Since AltaGas (TSX:ALA) announced the abrupt resignation of President and CEO David Harris in late July, the stock has retreated about 7.7%. For now, David Cornhill, founder and chairman of AltaGas, and Phillip Knoll, an experienced industry veteran and board member, will act as co-CEOs for the energy infrastructure and utility company until a suitable replacement for the CEO is found.
The day after the resignation, AltaGas added three new directors to the board, who bring extensive knowledge and experience to the company. Among them was Terry McCallister, former chairman and CEO of WGL from October 2009 to July 2018.
You may recall that AltaGas closed the acquisition of WGL in July. At one point, management estimated that WGL will be accretive to earnings per share by 8-10% and funds from operations per share by 15-20% on average through 2021. This should allow for dividend growth from 2019-2021.
AltaGas is a diversified business
AltaGas’ long-term goal is to have a balanced portfolio of utility, power, and midstream assets — roughly a third in each. On top of the addition of WGL, AltaGas plans to sell some assets, as well as invest in or develop and construct new projects.
As a result, AltaGas’s business mix is expected to be about 40-45% utilities based on normalized EBITDA contribution, about 25-30% power, and about 27-32% midstream by 2019.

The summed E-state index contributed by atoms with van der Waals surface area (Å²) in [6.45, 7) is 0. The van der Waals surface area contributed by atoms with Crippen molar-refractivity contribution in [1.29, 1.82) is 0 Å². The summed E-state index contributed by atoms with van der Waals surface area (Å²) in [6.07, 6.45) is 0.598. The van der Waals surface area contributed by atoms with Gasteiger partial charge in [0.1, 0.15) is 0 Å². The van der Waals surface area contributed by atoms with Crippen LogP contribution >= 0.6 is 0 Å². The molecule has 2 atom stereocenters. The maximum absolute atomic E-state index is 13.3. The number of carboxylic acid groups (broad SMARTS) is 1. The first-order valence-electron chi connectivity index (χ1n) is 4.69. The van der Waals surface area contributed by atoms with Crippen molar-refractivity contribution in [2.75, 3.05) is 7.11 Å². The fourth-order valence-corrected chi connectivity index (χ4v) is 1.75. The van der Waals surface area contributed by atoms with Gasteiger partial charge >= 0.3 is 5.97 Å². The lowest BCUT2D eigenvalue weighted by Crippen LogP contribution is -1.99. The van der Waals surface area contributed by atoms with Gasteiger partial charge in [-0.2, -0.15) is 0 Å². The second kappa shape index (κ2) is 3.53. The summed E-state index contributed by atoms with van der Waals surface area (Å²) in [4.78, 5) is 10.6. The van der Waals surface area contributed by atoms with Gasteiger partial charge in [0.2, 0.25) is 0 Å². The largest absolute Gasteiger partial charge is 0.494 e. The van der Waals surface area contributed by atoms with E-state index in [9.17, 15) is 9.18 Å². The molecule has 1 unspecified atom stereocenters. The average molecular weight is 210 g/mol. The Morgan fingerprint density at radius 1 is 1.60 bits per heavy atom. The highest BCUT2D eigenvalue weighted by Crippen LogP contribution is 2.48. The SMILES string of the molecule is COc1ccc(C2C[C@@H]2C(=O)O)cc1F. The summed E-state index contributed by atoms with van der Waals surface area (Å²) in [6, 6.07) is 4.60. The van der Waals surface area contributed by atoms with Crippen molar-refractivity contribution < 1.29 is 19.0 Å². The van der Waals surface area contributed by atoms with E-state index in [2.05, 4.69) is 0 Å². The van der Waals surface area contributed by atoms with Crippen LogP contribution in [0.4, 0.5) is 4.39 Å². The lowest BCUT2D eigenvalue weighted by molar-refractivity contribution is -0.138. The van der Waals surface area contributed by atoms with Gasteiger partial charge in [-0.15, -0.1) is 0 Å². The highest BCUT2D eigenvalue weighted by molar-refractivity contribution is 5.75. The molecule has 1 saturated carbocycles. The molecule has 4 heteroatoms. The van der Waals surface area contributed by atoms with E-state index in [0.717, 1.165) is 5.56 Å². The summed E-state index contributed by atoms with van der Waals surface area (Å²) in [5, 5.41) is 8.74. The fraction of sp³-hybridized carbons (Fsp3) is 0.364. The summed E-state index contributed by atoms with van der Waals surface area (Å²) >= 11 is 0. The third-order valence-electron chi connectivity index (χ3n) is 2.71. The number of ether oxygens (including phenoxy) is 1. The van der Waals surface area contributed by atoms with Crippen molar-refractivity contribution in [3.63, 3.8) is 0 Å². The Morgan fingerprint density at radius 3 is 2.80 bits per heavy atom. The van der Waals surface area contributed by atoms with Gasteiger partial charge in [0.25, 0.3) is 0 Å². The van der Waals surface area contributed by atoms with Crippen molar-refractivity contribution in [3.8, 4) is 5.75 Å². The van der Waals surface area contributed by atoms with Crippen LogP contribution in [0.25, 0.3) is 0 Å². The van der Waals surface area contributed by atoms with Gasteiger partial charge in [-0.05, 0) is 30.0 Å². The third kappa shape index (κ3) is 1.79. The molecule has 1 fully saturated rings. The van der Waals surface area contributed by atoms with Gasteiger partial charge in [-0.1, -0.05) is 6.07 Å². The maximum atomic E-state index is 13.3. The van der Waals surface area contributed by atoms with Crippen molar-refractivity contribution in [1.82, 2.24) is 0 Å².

Currently, AltaGas has about 1,930 MW of power generation capacity diversified across 20 states and provinces. It also delivers natural gas to customers over eight states and provinces.
How much can AltaGas increase its dividend?
AltaGas’s power assets have a weighted average contract life of about 14 years. AltaGas also generates regulated cash flow from its utility assets and fee-based or take-or-pay cash flow from its midstream assets. Altogether, roughly 80% of AltaGas’s normalized EBITDA are contracted with medium- and long-term agreements.
When the WGL acquisition was still in the works, management estimated that AltaGas could grow its dividend per share by 8-10% per year from 2019-2021. However, because there are so many moving parts, it would be more conservative to assume a dividend growth rate of, say, 3%.
At the recent quotation of $24.61 per share, AltaGas already offers a huge dividend yield of 8.9%, yet management believes dividend growth is in the cards for 2019-2021.
Assuming a conservative dividend growth rate of 3%, an investment in AltaGas right now can deliver long-term returns of about 12%. This estimate does not account for the fact that the stock has dipped to discounted levels with the Thomson Reuters analysts’ 12-month mean target of $28.80 per share, which represents 17% near-term upside potential.
The appointment of a new CEO could be the trigger to propel the stock in the upward direction again.
This article represents the opinion of the writer, who may disagree with the “official” recommendation position of a Motley Fool premium service or advisor. We’re Motley! Questioning an investing thesis — even one of our own — helps us all think critically about investing and make decisions that help us become smarter, happier, and richer, so we sometimes publish articles that may not be in line with recommendations, rankings or other content.
Fool contributor Kay Ng owns shares of AltaGas. AltaGas is a recommendation of Stock Advisor Canada.